Sibel Blau, MD
Sibel Blau, MD

“We, in community oncology, have always been passionate about doing everything we can for our patients and increasing access to clinical trials,” said Dr. Blau. “We’re establishing programs and protocols that would be very hard to develop on your own within your practice. But together, we can bring in the resources to set up these programs.” 

Physicians in the network, for example, are creating protocols to offer cancer treatments such as bispecific antibodies and theranostics in community oncology practices. Following these protocols, independent oncologists can successfully launch these programs within their own practices, giving patients access to these novel treatments. And these efforts are continuing to grow, with more private practices able to offer clinical trials.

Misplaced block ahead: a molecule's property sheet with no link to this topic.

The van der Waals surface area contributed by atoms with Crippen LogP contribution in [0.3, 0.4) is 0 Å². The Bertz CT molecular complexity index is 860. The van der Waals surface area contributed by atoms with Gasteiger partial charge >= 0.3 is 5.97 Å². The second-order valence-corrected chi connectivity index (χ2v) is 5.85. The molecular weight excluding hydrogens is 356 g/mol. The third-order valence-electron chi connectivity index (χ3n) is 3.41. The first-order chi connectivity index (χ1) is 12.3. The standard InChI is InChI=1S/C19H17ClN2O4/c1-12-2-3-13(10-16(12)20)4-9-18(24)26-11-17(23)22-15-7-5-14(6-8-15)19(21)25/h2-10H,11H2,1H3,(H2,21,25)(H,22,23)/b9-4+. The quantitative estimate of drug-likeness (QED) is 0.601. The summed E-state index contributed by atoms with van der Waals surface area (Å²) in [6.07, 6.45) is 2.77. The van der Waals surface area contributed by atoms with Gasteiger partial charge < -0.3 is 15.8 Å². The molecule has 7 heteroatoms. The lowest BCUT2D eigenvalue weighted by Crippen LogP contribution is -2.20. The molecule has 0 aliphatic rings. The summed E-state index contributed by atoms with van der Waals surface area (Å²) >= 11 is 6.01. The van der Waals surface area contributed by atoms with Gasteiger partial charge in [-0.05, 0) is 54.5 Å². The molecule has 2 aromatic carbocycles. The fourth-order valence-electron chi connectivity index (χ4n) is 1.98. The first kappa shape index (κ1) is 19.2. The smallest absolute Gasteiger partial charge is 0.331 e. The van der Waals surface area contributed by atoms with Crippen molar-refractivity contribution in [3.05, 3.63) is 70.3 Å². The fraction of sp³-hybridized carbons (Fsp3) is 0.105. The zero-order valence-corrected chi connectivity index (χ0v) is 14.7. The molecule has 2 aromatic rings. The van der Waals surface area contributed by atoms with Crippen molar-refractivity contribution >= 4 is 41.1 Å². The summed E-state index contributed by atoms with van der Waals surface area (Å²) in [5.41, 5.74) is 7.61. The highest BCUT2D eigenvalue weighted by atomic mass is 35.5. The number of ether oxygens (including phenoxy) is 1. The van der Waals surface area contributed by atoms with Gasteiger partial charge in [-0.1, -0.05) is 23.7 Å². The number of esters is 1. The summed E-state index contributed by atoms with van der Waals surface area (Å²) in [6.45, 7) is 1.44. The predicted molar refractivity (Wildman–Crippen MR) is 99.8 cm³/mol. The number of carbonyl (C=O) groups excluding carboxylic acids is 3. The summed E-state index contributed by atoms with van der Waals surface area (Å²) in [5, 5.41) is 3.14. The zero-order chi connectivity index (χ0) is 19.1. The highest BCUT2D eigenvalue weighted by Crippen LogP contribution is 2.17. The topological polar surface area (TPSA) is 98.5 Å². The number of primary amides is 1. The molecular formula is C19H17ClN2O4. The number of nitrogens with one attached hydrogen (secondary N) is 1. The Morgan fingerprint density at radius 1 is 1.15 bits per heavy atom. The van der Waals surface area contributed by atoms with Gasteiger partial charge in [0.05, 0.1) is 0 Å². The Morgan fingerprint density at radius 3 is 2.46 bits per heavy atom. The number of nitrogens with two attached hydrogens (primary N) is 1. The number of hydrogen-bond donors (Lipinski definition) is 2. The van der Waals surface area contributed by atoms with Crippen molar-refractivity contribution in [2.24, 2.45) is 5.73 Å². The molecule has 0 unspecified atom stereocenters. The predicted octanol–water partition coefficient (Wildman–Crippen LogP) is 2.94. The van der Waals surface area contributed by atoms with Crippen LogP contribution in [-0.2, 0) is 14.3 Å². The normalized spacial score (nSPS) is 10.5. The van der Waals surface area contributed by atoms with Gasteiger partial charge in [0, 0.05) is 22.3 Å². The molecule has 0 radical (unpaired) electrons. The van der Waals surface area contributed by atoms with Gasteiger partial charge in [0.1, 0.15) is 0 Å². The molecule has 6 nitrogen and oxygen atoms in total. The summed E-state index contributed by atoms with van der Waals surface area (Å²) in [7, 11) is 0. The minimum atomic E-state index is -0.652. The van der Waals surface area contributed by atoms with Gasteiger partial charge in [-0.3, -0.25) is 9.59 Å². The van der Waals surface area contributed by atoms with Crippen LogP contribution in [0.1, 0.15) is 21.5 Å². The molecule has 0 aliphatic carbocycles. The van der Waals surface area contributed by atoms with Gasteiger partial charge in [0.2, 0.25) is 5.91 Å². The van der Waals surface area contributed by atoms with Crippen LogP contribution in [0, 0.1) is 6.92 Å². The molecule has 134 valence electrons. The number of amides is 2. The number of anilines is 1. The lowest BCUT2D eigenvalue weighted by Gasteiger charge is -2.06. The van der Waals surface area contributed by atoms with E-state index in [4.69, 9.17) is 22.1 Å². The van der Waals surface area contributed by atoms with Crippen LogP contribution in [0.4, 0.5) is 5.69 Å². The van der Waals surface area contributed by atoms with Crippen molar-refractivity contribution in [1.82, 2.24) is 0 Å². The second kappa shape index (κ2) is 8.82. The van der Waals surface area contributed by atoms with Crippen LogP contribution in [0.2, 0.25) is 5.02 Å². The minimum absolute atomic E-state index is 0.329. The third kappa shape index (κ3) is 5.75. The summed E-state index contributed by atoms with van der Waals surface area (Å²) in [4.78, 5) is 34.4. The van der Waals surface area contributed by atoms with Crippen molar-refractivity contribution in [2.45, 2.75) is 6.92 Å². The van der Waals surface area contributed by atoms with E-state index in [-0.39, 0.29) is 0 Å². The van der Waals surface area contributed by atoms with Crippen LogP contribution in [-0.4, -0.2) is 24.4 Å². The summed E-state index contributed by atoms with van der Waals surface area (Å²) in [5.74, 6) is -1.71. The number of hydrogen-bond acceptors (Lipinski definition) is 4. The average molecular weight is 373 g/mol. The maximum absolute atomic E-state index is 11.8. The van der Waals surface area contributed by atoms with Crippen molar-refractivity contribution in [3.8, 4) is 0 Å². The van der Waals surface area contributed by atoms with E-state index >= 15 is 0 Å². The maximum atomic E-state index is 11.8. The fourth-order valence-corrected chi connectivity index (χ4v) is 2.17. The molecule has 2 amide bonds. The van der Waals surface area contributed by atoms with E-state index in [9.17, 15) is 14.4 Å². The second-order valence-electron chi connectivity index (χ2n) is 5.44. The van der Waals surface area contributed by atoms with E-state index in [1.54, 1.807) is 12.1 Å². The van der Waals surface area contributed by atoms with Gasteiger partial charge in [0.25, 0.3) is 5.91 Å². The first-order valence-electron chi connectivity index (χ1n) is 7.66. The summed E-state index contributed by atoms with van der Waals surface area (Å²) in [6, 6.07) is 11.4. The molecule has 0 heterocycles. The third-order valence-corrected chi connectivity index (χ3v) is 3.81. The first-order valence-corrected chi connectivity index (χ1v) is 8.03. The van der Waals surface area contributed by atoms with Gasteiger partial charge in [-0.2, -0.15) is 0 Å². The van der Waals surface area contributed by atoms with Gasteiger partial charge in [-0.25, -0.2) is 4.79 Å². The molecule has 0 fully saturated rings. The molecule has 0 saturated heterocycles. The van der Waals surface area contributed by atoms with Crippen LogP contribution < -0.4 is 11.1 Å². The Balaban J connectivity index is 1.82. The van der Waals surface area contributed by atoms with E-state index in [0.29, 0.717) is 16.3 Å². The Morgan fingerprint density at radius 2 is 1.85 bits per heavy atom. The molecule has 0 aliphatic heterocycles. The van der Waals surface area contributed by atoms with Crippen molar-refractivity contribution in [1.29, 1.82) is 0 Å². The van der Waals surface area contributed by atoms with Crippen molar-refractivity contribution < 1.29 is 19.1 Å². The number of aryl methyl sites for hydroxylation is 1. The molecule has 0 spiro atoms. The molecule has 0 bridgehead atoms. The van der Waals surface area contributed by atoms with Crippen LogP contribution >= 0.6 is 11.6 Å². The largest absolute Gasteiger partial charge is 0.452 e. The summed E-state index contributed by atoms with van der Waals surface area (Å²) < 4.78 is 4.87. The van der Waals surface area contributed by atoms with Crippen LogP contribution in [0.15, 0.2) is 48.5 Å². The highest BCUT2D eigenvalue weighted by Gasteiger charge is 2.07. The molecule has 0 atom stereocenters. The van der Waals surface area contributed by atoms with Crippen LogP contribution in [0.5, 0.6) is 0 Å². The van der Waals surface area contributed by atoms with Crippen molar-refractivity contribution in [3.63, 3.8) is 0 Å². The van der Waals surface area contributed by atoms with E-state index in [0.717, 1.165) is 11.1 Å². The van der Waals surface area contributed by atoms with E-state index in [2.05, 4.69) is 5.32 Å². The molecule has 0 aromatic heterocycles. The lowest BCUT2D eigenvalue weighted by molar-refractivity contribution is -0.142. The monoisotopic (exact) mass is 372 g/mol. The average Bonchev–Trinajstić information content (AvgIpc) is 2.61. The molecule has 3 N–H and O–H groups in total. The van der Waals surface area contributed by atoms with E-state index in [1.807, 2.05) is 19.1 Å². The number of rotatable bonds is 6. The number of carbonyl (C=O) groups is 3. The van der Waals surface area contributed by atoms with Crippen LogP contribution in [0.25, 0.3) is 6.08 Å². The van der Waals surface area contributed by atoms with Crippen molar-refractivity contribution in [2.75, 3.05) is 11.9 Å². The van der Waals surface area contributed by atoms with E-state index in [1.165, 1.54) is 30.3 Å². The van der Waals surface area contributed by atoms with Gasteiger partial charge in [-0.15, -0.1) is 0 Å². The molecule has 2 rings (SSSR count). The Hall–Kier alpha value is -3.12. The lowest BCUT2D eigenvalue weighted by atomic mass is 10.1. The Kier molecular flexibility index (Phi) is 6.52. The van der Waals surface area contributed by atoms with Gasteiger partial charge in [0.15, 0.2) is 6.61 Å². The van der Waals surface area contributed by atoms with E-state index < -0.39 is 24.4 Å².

“We have over 16 practices that can do phase 1 clinical trials—and nine of those can do first-in-human trials,” said Dr. Blau.

Clearly, investing in research and clinical trials is crucial to advancing cancer care. But community physicians are also aware that social drivers of health can make it difficult for these advancements to help individual patients who face barriers to treatment.

“When people cannot pay their bills, they can’t even think about clinical trials, let alone getting their treatment,” said Dr. Blau.

ONCare Alliance is working to address that kind of barrier.